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Tolstoy As Villain: Tolstoy, Tolstory, Tall Story

Russia Against Napoleon: The True Story of the Campaigns of War and PeaceRussia Against Napoleon: The True Story of the Campaigns of War and Peace by Dominic Lieven

My Rating★★★★☆

 

Tolstoy As Villain: Tolstoy, Tolstory, Tall Story

Russia’s defeat of Napoleon is one of the most dramatic stories in European history. The war has been immortalized by Tolstoy in his epic, War & Peace. There is no great puzzle as to why Russia fought Napoleon. How it fought him and why it won are much bigger and more interesting questions. To answer these questions requires one to demolish well-established myths.

It is not surprising that myths dominate Western thinking about Russia’s role in Napoleon’s defeat. What happened in 1812–14 is usually distorted in British, French and American books. Popular works on the Napoleonic era necessarily follow a rather set pattern.

Fascination with Napoleon, with the timeless lessons to be learned from military genius, along with the fame of Clausewitz, generally seen as the greatest of all thinkers on modern war, has meant that the Russian side of the story paled in comparison. And got short shrift. The result is that the Russian side of the story is ignored or misinterpreted, with historians largely seeing Russia through the prism of French- or German-language sources.

The European Myths

The distortions manifest first as sort of colonial racism. Napoleon himself set the tone by finding few words of praise for any Russian troops other than Cossacks – ascribing to them the cause of his own retreat. Blaming defeat on the Cossacks or the weather was useful. Since the French army had no Cossacks and the weather was an ‘unfair’ act of God, no French officer need fear that by invoking these sources of disaster he was questioning his own superior virility or professional skill.

Thus, studies of the 1812 campaign in English mostly concentrate on Napoleon’s mistakes, on the problems created for the French by Russia’s geography and climate. The year 1813 traditionally belongs to German authors celebrating the resurgence of Prussia and the triumph of German patriotism.

The Russian Distortion

Thus the rest of Europe had a complete version of how events transpired. But, what of Russia itself?

In Russia, the later Decembrist revolt and its suppression was the beginning of the exceptionally bitter split between right and left in Russia which eventually ended in the revolution of 1917. The violent hatred between the two camps helped to poison and distort memories of 1812–14.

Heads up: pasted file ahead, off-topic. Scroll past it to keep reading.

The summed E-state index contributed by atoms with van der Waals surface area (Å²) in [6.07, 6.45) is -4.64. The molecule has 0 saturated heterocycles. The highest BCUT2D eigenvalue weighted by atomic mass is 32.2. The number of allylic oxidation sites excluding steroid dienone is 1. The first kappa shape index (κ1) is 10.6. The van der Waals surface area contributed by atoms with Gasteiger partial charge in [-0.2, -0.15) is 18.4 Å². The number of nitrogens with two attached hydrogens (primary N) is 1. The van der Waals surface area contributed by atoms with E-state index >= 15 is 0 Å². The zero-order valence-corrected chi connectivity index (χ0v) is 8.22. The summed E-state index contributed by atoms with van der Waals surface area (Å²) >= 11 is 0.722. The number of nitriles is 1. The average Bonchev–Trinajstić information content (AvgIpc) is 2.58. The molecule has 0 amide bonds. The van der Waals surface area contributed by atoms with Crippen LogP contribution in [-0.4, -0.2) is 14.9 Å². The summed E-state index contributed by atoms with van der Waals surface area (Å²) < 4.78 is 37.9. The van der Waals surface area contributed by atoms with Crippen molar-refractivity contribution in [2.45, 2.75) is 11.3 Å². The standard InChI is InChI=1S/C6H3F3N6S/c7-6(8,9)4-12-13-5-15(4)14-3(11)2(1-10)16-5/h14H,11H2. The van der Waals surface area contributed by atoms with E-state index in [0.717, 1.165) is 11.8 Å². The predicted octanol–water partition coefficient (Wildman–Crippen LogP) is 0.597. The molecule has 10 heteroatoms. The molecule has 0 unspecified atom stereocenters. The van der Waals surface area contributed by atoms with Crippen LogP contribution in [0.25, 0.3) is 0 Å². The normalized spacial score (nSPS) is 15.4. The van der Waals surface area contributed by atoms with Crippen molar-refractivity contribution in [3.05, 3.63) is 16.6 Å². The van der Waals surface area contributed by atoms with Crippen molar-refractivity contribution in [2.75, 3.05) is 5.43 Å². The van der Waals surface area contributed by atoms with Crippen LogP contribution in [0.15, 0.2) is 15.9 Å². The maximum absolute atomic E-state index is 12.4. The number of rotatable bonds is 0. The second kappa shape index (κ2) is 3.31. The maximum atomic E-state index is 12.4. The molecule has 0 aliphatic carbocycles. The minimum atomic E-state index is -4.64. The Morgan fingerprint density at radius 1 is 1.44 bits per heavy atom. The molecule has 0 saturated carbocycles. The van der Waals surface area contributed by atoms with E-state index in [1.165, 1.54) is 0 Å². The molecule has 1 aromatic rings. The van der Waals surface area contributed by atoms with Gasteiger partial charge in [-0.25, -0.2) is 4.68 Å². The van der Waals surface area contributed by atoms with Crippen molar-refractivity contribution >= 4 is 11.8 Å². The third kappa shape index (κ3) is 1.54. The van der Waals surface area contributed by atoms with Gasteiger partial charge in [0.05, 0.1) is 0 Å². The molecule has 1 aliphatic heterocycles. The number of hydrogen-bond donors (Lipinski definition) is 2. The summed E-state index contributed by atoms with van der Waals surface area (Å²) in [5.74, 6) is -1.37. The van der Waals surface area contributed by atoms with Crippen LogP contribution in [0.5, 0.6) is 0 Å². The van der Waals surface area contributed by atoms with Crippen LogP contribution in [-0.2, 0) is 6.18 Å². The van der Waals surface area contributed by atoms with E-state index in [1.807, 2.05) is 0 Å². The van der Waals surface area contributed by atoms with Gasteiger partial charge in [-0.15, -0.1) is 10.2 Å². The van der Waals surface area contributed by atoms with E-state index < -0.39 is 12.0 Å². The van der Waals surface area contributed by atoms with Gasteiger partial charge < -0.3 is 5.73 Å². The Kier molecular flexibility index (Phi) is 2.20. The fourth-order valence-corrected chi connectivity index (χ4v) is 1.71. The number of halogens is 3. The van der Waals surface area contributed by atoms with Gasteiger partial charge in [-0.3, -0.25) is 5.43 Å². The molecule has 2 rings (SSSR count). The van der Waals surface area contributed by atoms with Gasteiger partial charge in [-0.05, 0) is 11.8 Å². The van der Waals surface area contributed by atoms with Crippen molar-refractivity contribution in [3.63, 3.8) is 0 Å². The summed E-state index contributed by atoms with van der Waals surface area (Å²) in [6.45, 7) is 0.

When it took over the 1812 myth and made it an integral part of Soviet patriotism, the Communist regime to a great extent set such ideas in stone. The historical reality of Russia’s war effort had to be startlingly distorted to suit official ideology in the Stalinist era. Nobles and the Royalty had to be vilified; a folk hero in the form of Kutuzov had to be elevated; and the significance of mass resistance to Napoleon had to be exaggerated.

The Loudest Voice: Tolstoy

Leo Tolstoy was by far the most important nineteenth-century mythmaker as regards his impact on Russian (and foreign) understanding of Russia’s role in the Napoleonic era. Tolstoy depicts elemental Russian patriotism as uniting in defense of national soil.

War and Peace has had more influence on popular perceptions of Napoleon’s defeat by Russia than all the history books ever written. By denying any rational direction of events in 1812 by human actors and implying that military professionalism was a German disease Tolstoy feeds rather easily into Western interpretations of 1812 which blame the snow or chance for French defeat.

And, perhaps most important in the context of this work, Tolstoy, by ending his novel War and Peace in December 1812 with the war only half over and the greatest challenges still to come, he also contributes greatly to the fact that both Russians and foreigners largely forget the huge Russian achievement in 1813–14 even in getting their army across Europe to Paris, let alone defeating Napoleon en route. Thus, the long, bitter but ultimately triumphant road that led from Vilna in December 1812 to Paris in March 1814 plays no part in his work, just as it was entirely marginalized in the Soviet patriotic canon and in contemporary Russian folk memory.